Florida Medical Consent Law

Part of Florida’s Medical Malpractice law addresses “Florida Medical Consent Law.” It insulates health care providers from claims based on treatment being provided without consent.

Under 766.103(3), Florida Statutes:

No recovery shall be allowed in any court in this state against any physician . . . , osteopathic physician . . . , chiropractic physician . . . , podiatric physician . . . , dentist . . . , advanced practice registered nurse . . . , or physician assistant . . . in an action brought for treating, examining, or operating on a patient without his or her informed consent when:

(a) 1. The action of [any of the above providers] in obtaining the consent of the patient or another person authorized to give consent for the patient was in accordance with an accepted standard of medical practice among members of the medical profession with similar training and experience in the same or similar medical community as that of the person treating, examining, or operating on the patient for whom the consent is obtained; and

2. A reasonable individual, from the information provided by [any of the above providers], under the circumstances, would have a general understanding of the procedure, the medically acceptable alternative procedures or treatments, and the substantial risks and hazards inherent in the proposed treatment or procedures, which are recognized among other physicians, osteopathic physicians, chiropractic physicians, podiatric physicians, or dentists in the same or similar community who perform similar treatments or procedures; or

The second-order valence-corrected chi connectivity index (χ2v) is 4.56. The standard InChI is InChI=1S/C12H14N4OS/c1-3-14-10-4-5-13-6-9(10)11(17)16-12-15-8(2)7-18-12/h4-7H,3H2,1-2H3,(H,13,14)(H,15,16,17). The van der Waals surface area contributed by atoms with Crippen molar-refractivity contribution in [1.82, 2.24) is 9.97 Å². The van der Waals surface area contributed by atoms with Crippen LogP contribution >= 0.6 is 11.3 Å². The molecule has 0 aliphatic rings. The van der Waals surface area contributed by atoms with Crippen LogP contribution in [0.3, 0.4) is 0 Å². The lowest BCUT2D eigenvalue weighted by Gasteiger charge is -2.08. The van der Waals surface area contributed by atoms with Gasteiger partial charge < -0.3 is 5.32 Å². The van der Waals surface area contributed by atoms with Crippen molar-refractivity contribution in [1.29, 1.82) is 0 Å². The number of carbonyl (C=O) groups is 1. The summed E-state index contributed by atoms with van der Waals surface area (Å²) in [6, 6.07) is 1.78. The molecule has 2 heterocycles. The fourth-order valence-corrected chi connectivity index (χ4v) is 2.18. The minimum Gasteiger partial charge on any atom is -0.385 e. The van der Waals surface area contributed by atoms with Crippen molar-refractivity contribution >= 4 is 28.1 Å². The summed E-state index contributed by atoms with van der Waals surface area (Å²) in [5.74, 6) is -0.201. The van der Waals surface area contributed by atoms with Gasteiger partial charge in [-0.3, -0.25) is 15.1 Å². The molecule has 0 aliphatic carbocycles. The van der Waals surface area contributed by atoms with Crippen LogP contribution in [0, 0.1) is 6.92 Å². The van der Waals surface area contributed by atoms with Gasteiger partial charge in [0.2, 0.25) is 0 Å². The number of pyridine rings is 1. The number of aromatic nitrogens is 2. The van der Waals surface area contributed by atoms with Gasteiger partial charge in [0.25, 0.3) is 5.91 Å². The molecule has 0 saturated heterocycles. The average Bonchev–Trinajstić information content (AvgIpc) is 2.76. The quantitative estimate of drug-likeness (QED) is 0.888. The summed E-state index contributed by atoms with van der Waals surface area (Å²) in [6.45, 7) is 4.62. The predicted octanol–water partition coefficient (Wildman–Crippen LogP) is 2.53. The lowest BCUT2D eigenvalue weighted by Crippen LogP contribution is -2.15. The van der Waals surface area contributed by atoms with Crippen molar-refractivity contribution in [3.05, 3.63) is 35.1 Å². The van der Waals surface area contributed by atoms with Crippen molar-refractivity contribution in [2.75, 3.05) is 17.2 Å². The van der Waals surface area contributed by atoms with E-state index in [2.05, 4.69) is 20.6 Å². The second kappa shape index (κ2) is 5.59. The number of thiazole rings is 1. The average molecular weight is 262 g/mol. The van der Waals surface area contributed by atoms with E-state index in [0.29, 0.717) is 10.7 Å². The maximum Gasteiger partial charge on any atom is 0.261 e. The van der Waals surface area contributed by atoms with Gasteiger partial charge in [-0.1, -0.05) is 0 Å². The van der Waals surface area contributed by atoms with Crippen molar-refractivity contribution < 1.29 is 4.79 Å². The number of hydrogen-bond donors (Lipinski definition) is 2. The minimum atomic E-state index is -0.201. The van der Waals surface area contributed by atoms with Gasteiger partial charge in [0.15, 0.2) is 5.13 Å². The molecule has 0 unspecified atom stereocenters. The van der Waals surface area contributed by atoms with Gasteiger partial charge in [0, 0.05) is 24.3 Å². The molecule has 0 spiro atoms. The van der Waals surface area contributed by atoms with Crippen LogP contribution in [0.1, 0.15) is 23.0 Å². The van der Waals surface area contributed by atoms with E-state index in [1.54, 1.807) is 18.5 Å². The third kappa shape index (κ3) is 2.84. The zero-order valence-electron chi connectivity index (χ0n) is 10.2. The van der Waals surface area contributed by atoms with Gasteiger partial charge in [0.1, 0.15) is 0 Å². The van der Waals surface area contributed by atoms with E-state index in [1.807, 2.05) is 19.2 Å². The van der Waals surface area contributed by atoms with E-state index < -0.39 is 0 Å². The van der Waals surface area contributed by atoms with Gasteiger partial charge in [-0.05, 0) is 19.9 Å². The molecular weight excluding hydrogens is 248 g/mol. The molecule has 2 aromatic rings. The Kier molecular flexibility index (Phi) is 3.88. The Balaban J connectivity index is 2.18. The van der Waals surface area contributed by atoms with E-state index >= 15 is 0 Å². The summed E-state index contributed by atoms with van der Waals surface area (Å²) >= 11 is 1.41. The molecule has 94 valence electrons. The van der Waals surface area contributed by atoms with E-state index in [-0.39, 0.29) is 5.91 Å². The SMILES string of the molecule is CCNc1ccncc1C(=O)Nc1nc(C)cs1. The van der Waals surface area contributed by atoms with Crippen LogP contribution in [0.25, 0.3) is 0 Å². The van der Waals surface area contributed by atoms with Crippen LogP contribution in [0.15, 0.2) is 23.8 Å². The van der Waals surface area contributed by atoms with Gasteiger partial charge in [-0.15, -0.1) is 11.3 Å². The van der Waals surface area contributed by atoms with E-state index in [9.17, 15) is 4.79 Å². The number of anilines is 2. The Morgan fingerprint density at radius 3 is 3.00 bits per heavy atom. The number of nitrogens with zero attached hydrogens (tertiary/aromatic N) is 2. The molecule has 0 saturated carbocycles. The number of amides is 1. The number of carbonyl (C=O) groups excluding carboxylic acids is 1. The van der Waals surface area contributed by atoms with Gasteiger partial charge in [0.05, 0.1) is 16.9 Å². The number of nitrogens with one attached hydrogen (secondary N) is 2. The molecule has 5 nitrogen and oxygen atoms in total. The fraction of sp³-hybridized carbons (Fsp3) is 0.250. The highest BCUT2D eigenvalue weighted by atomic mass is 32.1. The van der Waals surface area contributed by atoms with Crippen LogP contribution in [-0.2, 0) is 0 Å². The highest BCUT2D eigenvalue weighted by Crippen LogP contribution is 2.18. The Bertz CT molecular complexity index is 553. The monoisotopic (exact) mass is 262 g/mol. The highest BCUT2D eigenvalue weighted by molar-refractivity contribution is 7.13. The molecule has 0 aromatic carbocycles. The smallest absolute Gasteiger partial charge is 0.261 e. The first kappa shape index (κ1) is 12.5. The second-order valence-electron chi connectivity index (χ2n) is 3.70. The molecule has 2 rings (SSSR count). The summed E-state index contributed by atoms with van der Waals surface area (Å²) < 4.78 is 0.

(b) The patient would reasonably, under all the surrounding circumstances, have undergone such treatment or procedure had he or she been advised by [any of the above providers] in accordance with the provisions of paragraph (a).

Section 766.103(4)(a), states that a “consent which is evidenced in writing and meets the requirements of subsection (3) shall, if validly signed by the patient or another authorized person, raise a rebuttable presumption of a valid consent.” Further, “[a] valid signature is one which is given by a person who under all the surrounding circumstances is mentally and physically competent to give consent. § 766.103(4)(b), Fla. Stat.

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